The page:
Plasma Speaker

The sound you hear in the video below is coming from the high voltage arc, there is no other speaker being used to generate the sound.

Some Background

In the summer of 2014, a co-worker and  I were planning on attending the Electrostatic Society of America (ESA) conference at the University of Notre Dame. I decided to work on a project to take with me, a plasma speaker.

Most speakers work by using a cone to push air to make sound. A far less efficient way of doing that (but way cooler) is to generate a high voltage arc which also pushes air to make sound. To generate the high voltage, I used a flyback transformer that I pulled out of an old CRT television. Here’s a picture of the board I made, along with the schematic.

Plasma Speaker

How it works

I’m going to explain how the circuit works, but instead of starting from the input and working to the output, this time it might be easier to start at the end. As I said, I used a flyback transformer to generate the high voltage. Instead of using the primary built into the transformer, I wrapped about 10 turns of 20 AWG wire around the ferrite core of the transformer, this gives me an easy way to adjust the output voltage by adding or removing turns on the primary. Flybacks can be a bit nasty though to drive though. The reason they have their name is because some of that high voltage flies back to the primary, which can damage or destroy components connected to the primary. By adding in D1, D2, C4, R5 (MOV), I’m able to suppress the high voltage spikes and keep my MOSFET (IRF840) within a safe drain to source voltage. IC4 is just a MOSFET driver to help switch the FET more efficiently and allowed me to run the speaker longer without overheating.

Every transformer is going to have a frequency range where they operate most efficiently. Linear power supplies are often extremely heavy due to the size of the transformer inside. Those transformers switch at the mains frequencies of 50/60 Hz. If you made the transformer smaller, it would become less efficient at those frequencies and would have to transfer less power from the primary to secondary. In order to get more power out of a smaller transformer, you have to increase the switching frequency to match the transformer. This is why switch mode power supplies are so small and light, because they switch at frequencies a few orders of magnitude higher than what comes out of your wall, so they can use much smaller transformers.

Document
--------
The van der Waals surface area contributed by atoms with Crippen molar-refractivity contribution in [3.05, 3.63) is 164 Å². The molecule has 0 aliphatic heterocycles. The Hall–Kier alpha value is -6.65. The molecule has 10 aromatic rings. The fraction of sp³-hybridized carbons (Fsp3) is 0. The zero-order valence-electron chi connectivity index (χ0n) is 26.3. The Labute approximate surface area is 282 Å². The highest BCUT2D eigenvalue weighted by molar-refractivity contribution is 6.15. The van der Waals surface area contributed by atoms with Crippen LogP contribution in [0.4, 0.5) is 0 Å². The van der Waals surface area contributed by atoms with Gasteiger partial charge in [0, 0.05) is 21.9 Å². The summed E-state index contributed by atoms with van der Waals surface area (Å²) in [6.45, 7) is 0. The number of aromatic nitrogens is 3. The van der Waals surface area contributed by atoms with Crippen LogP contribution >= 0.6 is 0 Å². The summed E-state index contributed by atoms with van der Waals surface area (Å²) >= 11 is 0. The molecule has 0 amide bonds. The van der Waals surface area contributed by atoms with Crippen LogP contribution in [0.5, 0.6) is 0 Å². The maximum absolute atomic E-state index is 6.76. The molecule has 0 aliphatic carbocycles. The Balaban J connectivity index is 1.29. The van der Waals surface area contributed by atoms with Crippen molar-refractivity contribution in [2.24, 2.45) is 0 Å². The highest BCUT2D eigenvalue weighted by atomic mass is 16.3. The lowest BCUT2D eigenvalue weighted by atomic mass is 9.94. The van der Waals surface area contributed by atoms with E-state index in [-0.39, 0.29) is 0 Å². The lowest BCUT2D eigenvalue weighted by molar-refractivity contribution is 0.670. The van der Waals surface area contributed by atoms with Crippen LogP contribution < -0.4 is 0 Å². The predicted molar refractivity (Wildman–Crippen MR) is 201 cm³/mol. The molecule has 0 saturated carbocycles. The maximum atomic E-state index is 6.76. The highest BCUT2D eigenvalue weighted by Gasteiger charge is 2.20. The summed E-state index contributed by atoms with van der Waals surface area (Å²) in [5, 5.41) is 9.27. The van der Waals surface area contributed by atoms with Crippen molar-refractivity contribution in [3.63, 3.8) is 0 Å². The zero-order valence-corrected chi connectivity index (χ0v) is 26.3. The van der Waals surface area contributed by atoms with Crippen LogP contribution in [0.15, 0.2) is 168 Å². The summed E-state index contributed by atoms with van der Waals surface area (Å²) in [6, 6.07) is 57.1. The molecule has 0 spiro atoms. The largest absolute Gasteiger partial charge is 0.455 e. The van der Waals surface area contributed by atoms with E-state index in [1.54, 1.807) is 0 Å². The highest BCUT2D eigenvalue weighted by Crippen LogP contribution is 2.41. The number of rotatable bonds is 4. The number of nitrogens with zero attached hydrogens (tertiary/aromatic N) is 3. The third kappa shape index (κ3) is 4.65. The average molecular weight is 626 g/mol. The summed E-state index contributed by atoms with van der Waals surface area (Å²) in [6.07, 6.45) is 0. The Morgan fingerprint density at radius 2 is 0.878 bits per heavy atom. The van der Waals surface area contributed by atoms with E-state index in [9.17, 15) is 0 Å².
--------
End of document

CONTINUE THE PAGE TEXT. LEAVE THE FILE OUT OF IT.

Humans can hear anywhere from about 20 Hz all the up to 20 kHz (lower as we get older), but a flyback transformer is most efficient around 100 kHz. What this means is that I wouldn’t be pass my audio signal directly through the flyback. Instead what I needed to do was use a carrier signal at 100 kHz and modulate the carrier based on the sound from my audio source. And because the carrier is well above human hearing, you won’t need to worry about demodulation to listen to the music. I modulated the audio signal by using the TL949 PWM IC. It works similar to a 555 timer, but it’s much easier to adjust the duty cycle from 0-100%, all you need to do is wire in a resistor and capacitor to set the frequency. By wiring in the audio signal between the input and DTC pin, you’re able to modulate the pulse width based on the audio.

Finally, I used a LM358 to amplify the audio signal, but I had difficulty setting up the offset for the audio source to amplify without severely clipping, which is why in the picture above, I removed IC1 altogether  and shorted pins 2 and 3 of the volume trimmer together.

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